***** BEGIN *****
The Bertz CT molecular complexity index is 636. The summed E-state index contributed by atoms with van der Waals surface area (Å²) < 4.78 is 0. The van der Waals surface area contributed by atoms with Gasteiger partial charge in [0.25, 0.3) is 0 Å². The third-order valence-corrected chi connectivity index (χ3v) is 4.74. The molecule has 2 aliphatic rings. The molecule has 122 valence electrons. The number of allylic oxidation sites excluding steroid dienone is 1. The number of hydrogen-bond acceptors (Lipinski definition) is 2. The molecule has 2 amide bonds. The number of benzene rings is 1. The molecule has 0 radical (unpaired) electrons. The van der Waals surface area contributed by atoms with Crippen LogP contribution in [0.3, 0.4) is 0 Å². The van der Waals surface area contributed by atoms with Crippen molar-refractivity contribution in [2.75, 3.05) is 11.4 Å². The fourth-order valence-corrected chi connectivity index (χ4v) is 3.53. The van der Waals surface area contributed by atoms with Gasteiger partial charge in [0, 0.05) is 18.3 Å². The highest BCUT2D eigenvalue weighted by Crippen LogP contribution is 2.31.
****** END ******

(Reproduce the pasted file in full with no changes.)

The Bertz CT molecular complexity index is 636. The summed E-state index contributed by atoms with van der Waals surface area (Å²) < 4.78 is 0. The van der Waals surface area contributed by atoms with Gasteiger partial charge in [0.25, 0.3) is 0 Å². The third-order valence-corrected chi connectivity index (χ3v) is 4.74. The molecule has 2 aliphatic rings. The molecule has 122 valence electrons. The number of allylic oxidation sites excluding steroid dienone is 1. The number of hydrogen-bond acceptors (Lipinski definition) is 2. The molecule has 2 amide bonds. The number of benzene rings is 1. The molecule has 0 radical (unpaired) electrons. The van der Waals surface area contributed by atoms with Crippen LogP contribution in [0.3, 0.4) is 0 Å². The van der Waals surface area contributed by atoms with Crippen molar-refractivity contribution in [2.75, 3.05) is 11.4 Å². The fourth-order valence-corrected chi connectivity index (χ4v) is 3.53. The van der Waals surface area contributed by atoms with Gasteiger partial charge in [0, 0.05) is 18.3 Å². The highest BCUT2D eigenvalue weighted by Crippen LogP contribution is 2.31.